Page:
The Aretha Prom
Bad idea, I thought. Just think of how many ways it could fail.
Wrong. Completely wrong.
The Aretha Franklin Promenade Concert at the Royal Albert Hall last week, shown on BBC4, was an absolute triumph from beginning to end. No, it wasn’t Aretha. She’s gone. But it was a fine, sensitive, sympathetic and rousing homage, brilliantly performed and presented.
The American singer Sheléa took the central role and pitched it just right: you could hear Aretha in her voice, but what she did wasn’t an imitation. She sang beautifully and played beautifully, too. When she sat at the piano and accompanied herself on “Dr Feelgood”, my mind went back to seeing Aretha in 1980 at the New Victoria Theatre in London, when that song provided the one moment of luminous transcendence in an otherwise lacklustre evening (and how much it still pains me to say that).
The conductor Jules Buckley put together the programme and the ensemble for the Prom. The resources were considerable, making me wish, of course, that Aretha herself could have been given such treatment more often during her career. The core band on stage might not have been Cornell Dupree, Richard Tee, Chuck Rainey and Bernard Purdie, but it did the job with skill and understanding. The horns punched hard on “Rock Steady” and the orchestra was immaculate throughout, most notably during Quincy Jones’s glorious arrangement of “Somewhere” and Arif Mardin’s string chart for “Natural Woman”. There were fistfuls of funky B3 on “Chain of Fools”. “I Say a Little Prayer” provided an opportunity to admire the way Sheléa wisely resisted the temptation to over-emote.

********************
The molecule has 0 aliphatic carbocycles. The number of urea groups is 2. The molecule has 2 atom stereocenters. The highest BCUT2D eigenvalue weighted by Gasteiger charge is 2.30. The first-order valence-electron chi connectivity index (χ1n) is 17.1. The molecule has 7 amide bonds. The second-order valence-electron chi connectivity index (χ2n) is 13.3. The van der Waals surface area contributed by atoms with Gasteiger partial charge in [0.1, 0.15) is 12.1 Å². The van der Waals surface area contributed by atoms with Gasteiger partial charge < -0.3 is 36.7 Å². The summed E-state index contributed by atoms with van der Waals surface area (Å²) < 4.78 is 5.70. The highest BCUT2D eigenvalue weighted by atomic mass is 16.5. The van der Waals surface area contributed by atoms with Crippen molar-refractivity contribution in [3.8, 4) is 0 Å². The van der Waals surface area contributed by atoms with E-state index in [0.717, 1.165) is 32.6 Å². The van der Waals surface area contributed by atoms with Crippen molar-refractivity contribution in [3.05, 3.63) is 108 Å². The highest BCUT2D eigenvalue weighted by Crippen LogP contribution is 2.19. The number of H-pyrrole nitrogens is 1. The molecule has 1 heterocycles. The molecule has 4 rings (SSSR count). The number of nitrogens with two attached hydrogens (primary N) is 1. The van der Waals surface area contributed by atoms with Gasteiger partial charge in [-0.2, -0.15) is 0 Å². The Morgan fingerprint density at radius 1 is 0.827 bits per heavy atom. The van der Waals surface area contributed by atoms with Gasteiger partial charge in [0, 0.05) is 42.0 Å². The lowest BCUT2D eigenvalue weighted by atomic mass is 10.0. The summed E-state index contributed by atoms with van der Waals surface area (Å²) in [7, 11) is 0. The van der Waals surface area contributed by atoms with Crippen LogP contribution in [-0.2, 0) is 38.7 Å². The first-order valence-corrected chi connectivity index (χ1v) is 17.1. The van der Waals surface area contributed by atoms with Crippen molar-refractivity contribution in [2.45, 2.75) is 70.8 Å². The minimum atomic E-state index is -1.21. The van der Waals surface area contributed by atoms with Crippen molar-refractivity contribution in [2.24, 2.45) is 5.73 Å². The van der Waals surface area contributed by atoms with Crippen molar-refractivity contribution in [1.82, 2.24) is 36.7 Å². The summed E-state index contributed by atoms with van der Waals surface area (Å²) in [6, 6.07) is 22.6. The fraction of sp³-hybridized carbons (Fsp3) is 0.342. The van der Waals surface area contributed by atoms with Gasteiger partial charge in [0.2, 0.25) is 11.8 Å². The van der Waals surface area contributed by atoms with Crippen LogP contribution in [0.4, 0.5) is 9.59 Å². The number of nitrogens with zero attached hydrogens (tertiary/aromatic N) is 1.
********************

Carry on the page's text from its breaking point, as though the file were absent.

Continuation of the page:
The concert began with a spine-tingling pianissimo “Precious Memories”, taking us straight to church with the aid of Vula Malinga’s singers, who backed Sheléa with verve and had their own showcases on “Spanish Harlem” and “Day Dreaming”. Among the finest moments, surprisingly, was the gorgeously restrained version of Hoagy Carmichael’s “Skylark”, which Aretha recorded during her pre-Atlantic days, when no one at Columbia really knew what to do with her. And the Albert Hall may never have come together in prayer as movingly as it did in “Amazing Grace”.
When the credits rolled, I waited to see the names of the fine musicians — the flautist, the tenorist, the rhythm section, the harpist, the members of the orchestra. But nothing. Just a scroll through the production credits: three people for hair and make-up, someone who took care of legal affairs, a production runner, lots more like that. All playing vital roles, no doubt, but hey, come on.
We were shown pre-recorded interviews with Buckley, Malinga and Everton Nelson, the concertmaster, during the interval, and also with the young drummer, Dexter Hercules from South London. At least he was identified. He said he’d been listening to Aretha’s records and paying attention to the drummers. “They sound really connected to the music,” he said. The best compliment I can pay to the Aretha Prom is to say that that’s how he and everyone else on stage sounded, too.
* Prom 47: Aretha Franklin — Queen of Soul can be seen on BBC iPlayer for the next 11 months.